As an example, a parametric analysis will be combined with a frequency analysis to study the behaviour of the voltage on the capacitor upper plate, which is excited with a square wave current of [] that goes from to . In other words, the capacitor is turning on and off periodically.

It can be see that the criteria for the parametric-frequency analysis is still satisfied.

For linear materials, Fourier analysis can be utilized to determine the voltage arising from non-harmonic periodic inputs, such as a step-function. This approach involves solving for each Fourier coefficient of the square wave individually and then superimposing the solutions using the principle of superposition. At the end, the solutions can be transformed into the time domain .

The Fourier series of a square wave of frequency is given by:

where is the constant current value applied at each period of the square wave, and is the fundamental angular frequency with a value of .

Now, if is defined as , the equation transforms to:

In this case, instead of summing up to infinity, the sum will be over a finite number of frequencies.

The finite number of frequencies for the sum will be given by a list of frequencies ranging from to , where will be our fundamental frequency, which will be set to [].

As in the stationary and frequency analysis, the capacitor will be excited by applying a current at the upper plate. This is done with an electric current density boundary condition at the upper boundary. The value for the boundary should correspond to Eq. 4.

To solve for each Fourier coefficient, a parametric study is conducted in , where is part of the boundary value expression. The results from each parametric study are then summed up to obtain .

As in the frequency analysis, if a ElectricCurrentDensityValue is specified with just a current , it will behave like a cosine wave with a frequency that oscillates from to .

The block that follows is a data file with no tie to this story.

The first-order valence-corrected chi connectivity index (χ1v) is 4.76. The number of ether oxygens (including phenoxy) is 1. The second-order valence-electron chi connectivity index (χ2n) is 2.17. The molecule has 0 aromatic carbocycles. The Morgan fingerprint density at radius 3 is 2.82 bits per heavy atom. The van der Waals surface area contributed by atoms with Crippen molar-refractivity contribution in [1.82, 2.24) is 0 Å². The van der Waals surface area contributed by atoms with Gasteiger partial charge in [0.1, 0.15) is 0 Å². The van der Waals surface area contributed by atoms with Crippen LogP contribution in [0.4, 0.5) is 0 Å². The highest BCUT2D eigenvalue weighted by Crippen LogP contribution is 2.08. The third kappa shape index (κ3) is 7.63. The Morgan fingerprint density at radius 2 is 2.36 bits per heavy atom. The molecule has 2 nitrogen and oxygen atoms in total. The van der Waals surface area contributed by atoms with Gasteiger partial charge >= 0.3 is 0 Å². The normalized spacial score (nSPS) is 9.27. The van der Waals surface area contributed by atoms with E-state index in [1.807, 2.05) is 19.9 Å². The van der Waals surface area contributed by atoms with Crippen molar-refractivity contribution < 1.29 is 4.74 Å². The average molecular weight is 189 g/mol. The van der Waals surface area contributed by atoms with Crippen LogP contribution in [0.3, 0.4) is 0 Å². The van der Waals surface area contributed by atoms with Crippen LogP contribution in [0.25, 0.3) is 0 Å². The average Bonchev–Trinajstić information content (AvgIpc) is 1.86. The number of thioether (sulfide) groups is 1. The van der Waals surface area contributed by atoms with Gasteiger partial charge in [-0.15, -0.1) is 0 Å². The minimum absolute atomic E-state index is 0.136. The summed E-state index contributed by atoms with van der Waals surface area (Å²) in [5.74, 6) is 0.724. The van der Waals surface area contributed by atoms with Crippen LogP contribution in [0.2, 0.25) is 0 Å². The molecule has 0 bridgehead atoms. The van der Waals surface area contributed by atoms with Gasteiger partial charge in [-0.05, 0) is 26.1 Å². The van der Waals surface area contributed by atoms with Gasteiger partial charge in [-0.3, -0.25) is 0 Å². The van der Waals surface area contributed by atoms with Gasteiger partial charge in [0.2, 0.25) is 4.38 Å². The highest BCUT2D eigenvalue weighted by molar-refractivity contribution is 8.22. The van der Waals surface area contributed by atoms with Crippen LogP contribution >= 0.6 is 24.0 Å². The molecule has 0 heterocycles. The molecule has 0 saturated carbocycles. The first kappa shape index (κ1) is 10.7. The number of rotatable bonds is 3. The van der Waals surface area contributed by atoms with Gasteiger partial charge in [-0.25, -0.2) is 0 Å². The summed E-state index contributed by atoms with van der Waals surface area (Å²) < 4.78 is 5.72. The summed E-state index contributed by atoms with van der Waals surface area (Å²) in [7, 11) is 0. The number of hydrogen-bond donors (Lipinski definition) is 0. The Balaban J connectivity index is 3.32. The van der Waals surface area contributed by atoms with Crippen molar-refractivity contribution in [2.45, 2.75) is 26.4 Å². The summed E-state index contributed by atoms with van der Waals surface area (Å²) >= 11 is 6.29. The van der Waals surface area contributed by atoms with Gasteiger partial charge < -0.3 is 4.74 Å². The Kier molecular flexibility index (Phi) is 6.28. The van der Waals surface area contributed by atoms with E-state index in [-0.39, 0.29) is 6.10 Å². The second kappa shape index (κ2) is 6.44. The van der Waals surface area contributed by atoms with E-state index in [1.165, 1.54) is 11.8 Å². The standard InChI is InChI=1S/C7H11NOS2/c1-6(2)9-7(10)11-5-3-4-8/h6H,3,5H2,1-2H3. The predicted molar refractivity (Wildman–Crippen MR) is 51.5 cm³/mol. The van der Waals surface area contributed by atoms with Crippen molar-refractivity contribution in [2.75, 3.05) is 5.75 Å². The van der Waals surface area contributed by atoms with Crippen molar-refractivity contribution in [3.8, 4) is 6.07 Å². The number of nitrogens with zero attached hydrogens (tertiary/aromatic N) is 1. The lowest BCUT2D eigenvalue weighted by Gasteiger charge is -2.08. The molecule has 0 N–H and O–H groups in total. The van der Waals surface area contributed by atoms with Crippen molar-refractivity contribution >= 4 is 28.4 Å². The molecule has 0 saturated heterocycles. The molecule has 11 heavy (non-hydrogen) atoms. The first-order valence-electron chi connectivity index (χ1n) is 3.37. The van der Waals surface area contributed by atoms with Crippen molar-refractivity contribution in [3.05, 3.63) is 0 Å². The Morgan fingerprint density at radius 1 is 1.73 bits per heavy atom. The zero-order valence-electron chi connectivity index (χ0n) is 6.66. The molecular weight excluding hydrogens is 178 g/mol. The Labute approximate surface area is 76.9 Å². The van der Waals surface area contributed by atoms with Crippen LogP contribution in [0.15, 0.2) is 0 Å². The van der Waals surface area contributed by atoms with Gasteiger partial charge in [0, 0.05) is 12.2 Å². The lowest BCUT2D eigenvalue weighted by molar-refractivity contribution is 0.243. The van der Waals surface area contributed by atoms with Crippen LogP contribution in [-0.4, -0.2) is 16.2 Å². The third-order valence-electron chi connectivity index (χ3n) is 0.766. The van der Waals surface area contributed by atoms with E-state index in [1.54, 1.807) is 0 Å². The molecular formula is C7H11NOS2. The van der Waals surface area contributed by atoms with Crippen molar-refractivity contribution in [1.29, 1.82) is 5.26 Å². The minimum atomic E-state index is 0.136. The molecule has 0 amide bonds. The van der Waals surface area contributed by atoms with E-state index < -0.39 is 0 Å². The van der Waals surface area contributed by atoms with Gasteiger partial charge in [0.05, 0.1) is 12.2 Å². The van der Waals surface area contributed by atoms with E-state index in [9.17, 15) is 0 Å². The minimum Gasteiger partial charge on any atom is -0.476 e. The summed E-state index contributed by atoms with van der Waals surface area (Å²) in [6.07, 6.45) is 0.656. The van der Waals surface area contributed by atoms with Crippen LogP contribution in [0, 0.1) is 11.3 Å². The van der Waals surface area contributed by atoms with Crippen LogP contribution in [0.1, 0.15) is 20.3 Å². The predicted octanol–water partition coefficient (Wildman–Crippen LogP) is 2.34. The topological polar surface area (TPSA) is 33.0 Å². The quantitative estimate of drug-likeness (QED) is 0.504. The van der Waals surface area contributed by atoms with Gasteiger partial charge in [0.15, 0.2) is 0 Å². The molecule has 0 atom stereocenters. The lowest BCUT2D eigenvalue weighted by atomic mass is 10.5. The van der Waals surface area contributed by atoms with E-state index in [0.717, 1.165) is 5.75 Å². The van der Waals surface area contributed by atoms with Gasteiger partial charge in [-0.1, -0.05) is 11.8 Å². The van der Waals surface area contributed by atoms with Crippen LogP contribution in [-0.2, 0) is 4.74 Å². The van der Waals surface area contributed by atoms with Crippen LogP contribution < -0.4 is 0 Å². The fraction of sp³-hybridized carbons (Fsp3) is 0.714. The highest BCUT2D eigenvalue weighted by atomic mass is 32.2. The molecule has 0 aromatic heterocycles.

To compute the terms of Eq. 5, the following equation is used:

The imaginary unit is added to get a sine wave behaviour instead of a cosine behaviour.

It is observed that the current amplitude specified in the boundary condition effectively behaves like a sine wave.

The purpose of this example is to see the time behaviour of the voltage at the upper plate by using a parametric frequency analysis. So, the next step is to transform the solutions to the time domain using Eq. 6.

As a last step, one needs to sum all the corresponding voltage contributions of each frequency to get the overall voltage . The same applies to get the current .

The orange line in the plot shows the on and off behaviour of the capacitor. The blue line shows how the capacitor is charging and discharging in time.

The resolution of both plots can be improved by using more frequencies or by using more points when transforming the solution to the time domain.

## Equations

This section gives an introduction to the partial differential equations (PDEs) for modeling electric currents. Electric currents include direct currents (DC), alternating currents (AC) or general time dependent currents.

The main equation used in this monograph is the electric current continuity equation, given by:

where [] is the electric current density, [] is the volume charge density, and [] is the time variable. It is very important to realize that this equation does not consider inductive or magnetic effects. In other words this equation can not be used to model inductive or magnetic effects.

When deriving the electric current equation from Maxwell's equations, a simplification is made such that the magnetic fields do not affect the current density. This simplification is necessary to avoid solving the full Maxwell's equations, which can be computationally resource-intensive. However, it is essential to ensure that the electric current continuity equation remains applicable in the scenario at hand.

The current continuity equation is typically used to model conductors for which Ohm’s law applies. It is not suitable for modeling perfect insulators where the electrical conductivity is zero .

Electric currents can be modeled in two ways:

Both approaches solve a current continuity problem for the scalar electric potential .

In a steady state analysis, a direct current flow is generated by a difference in the electric potential. This analysis type is based on the electrical conductivity of the material under consideration.

In a dynamic simulation, if there are sufficiently slow time variations and sufficiently small dimensions, a quasistatic analysis can be performed. This implies that the time required for an electromagnetic wave to propagate at velocity over the object size is short compared to the time of interest .

where the ratio is the time required for an electromagnetic wave to propagate through a length .